From the Journals

Dose-dense MVAC credited with better bladder cancer survival



In patients with muscle-invasive bladder cancer, a dose-dense neoadjuvant chemotherapy regimen followed by cystectomy was associated with a higher rate of complete responses, compared with standard gemcitabine-platinum neoadjuvant chemotherapy and cystectomy, results of a retrospective analysis indicate.

Among 1,113 patients who underwent neoadjuvant chemotherapy (NAC) and cystectomy, a regimen of dose-dense methotrexate, vinblastine, doxorubicin, and cisplatin (ddMVAC) was associated with a nearly threefold greater likelihood that patients would have a complete response, compared with gemcitabine and cisplatin, reported Scott M. Gilbert, MD, of the H. Lee Moffitt Cancer Center and Research Institute in Tampa, Florida, and colleagues.

“We also found that ddMVAC was associated with longer survival intervals and a lower risk of death than the other treatments examined, although those findings did not reach statistical significance, indicating that larger comparative studies are needed to definitively answer questions regarding survival,” they wrote in JAMA Oncology.

The investigators noted that, despite clear evidence of a survival benefit associated with neoadjuvant chemotherapy followed by cystectomy, compared with cystectomy alone in patients with muscle-invasive bladder cancer, “the rates of adoption and routine use of NAC have been modest.”

Gemcitabine and cisplatin have become the de facto standard of care because of favorable toxicity profile and response rates comparable to those seen with ddMVAC. Yet there are few studies comparing disease control and survival outcomes for different neoadjuvant chemotherapy regimens, they noted, which prompted the current study.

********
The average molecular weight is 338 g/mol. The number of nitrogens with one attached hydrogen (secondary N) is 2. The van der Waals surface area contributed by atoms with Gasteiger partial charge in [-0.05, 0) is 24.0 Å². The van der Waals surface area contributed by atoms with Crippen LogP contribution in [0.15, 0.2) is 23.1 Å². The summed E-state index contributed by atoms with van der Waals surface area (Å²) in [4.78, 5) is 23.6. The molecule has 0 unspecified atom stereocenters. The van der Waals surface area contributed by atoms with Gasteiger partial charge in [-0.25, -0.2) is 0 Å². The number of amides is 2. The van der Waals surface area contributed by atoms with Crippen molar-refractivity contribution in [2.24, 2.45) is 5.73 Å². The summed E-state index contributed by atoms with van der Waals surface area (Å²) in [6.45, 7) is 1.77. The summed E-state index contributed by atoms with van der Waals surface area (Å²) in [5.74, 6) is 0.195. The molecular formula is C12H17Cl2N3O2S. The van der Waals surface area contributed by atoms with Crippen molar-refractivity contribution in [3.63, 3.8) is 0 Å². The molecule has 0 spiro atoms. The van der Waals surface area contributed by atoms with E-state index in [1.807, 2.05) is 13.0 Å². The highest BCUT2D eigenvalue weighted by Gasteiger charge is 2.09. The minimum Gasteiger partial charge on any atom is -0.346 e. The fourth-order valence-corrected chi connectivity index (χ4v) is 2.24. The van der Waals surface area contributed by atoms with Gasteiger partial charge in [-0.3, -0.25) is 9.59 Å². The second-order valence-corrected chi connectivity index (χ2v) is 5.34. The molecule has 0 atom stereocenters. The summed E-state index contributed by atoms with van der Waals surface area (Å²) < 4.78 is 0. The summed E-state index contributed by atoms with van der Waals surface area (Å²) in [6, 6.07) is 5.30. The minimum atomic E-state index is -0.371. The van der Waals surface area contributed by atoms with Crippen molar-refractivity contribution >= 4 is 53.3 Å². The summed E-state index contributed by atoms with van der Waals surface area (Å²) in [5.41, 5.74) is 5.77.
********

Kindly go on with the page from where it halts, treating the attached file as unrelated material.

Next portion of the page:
The investigators conducted a cross-sectional analysis of data on 1,113 patients with bladder cancer treated with cystectomy at their center from January 2007 through May 2017. They compared rates of downstaging, complete responses, and overall survival with ddMVAC, compared with gemcitabine combined with either cisplatin or carboplatin, other neoadjuvant combinations (including etoposide- fluorouracil- and paclitaxel-based regimens) or no neoadjuvant chemotherapy.

Of the 1,113 patients, 824 had disease stage T2 or greater, and of this group, 332 had received neoadjuvant chemotherapy.

They found that ddMVAC was associated with a 52.2% downstaging rate, compared with 41.3% for gemcitabine-cisplatin, and 27% for gemcitabine-carboplatin. Respective pathologic complete response rates were 41.3%, 24.5%, and 9.4% (P less than .001).

Downstaging rates for patients treated with other regimens and patients who did not receive neoadjuvant chemotherapy were 42% and 25.7%, respectively. Complete response rates (downstaging to pT0N0) were 24% and 10.7%.

In a multivariable logistic regression model controlling for age, comorbidities, sex, clinical stage, and chemotherapy regimen, ddMVAC was associated with a significantly higher likelihood of pathologic complete response, with an odds ratio of 2.67 (P less than .001). Similarly, a propensity-score model weighted for clinical and demographic characteristics showed an OR for complete response with ddMVAC of 1.52 (P = .05).

The 2-year Kaplan-Meier survival probability estimate for ddMVAC was 73.3%, compared with 62% for gemcitabine-cisplatin and 34.8% for gemcitabine-carboplatin (P = .002).

Regardless of chemotherapy type, a complete pathologic response was a significant predictor for overall survival (P less than .001).

Although ddMVAC showed a trend toward better overall survival in both logistic regression and propensity score models, neither reached statistical significance.

The authors did not report survival results for patients who did not receive neoadjuvant chemotherapy.

The investigators acknowledged that the study is limited by its nonrandomized design and the relatively small sample of patients treated with ddMVAC (46 patients).

The study was supported in part by a National Cancer Institute grant to the H. Lee Moffitt Cancer Center. The authors reported having no conflicts of interest.

SOURCE: Peyton CC et al. JAMA Oncology. 2018 Aug 30. doi: 10.1001/jamaoncol.2018.3542.

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